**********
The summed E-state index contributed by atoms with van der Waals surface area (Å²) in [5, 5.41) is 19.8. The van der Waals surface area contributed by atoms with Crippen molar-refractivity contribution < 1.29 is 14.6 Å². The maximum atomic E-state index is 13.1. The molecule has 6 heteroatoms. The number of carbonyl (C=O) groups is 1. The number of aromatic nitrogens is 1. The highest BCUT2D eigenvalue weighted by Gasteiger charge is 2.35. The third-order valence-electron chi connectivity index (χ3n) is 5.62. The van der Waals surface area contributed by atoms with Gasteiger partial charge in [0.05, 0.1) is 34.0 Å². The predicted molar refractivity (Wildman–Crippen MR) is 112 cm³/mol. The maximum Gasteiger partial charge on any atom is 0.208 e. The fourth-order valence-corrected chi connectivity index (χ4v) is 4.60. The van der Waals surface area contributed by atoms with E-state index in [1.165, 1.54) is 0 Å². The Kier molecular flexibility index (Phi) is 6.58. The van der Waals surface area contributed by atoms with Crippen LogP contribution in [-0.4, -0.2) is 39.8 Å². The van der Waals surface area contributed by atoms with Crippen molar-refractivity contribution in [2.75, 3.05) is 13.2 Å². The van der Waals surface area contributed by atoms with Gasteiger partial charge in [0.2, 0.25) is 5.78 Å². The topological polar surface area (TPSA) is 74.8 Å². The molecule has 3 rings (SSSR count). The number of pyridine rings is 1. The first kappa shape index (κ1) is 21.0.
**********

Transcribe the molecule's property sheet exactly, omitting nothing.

The summed E-state index contributed by atoms with van der Waals surface area (Å²) in [5, 5.41) is 19.8. The van der Waals surface area contributed by atoms with Crippen molar-refractivity contribution < 1.29 is 14.6 Å². The maximum atomic E-state index is 13.1. The molecule has 6 heteroatoms. The number of carbonyl (C=O) groups is 1. The number of aromatic nitrogens is 1. The highest BCUT2D eigenvalue weighted by Gasteiger charge is 2.35. The third-order valence-electron chi connectivity index (χ3n) is 5.62. The van der Waals surface area contributed by atoms with Gasteiger partial charge in [0.05, 0.1) is 34.0 Å². The predicted molar refractivity (Wildman–Crippen MR) is 112 cm³/mol. The maximum Gasteiger partial charge on any atom is 0.208 e. The fourth-order valence-corrected chi connectivity index (χ4v) is 4.60. The van der Waals surface area contributed by atoms with E-state index in [1.165, 1.54) is 0 Å². The Kier molecular flexibility index (Phi) is 6.58. The van der Waals surface area contributed by atoms with Crippen LogP contribution in [-0.4, -0.2) is 39.8 Å². The van der Waals surface area contributed by atoms with Crippen molar-refractivity contribution in [2.75, 3.05) is 13.2 Å². The van der Waals surface area contributed by atoms with Gasteiger partial charge in [0.2, 0.25) is 5.78 Å². The topological polar surface area (TPSA) is 74.8 Å². The molecule has 3 rings (SSSR count). The number of pyridine rings is 1. The first kappa shape index (κ1) is 21.0.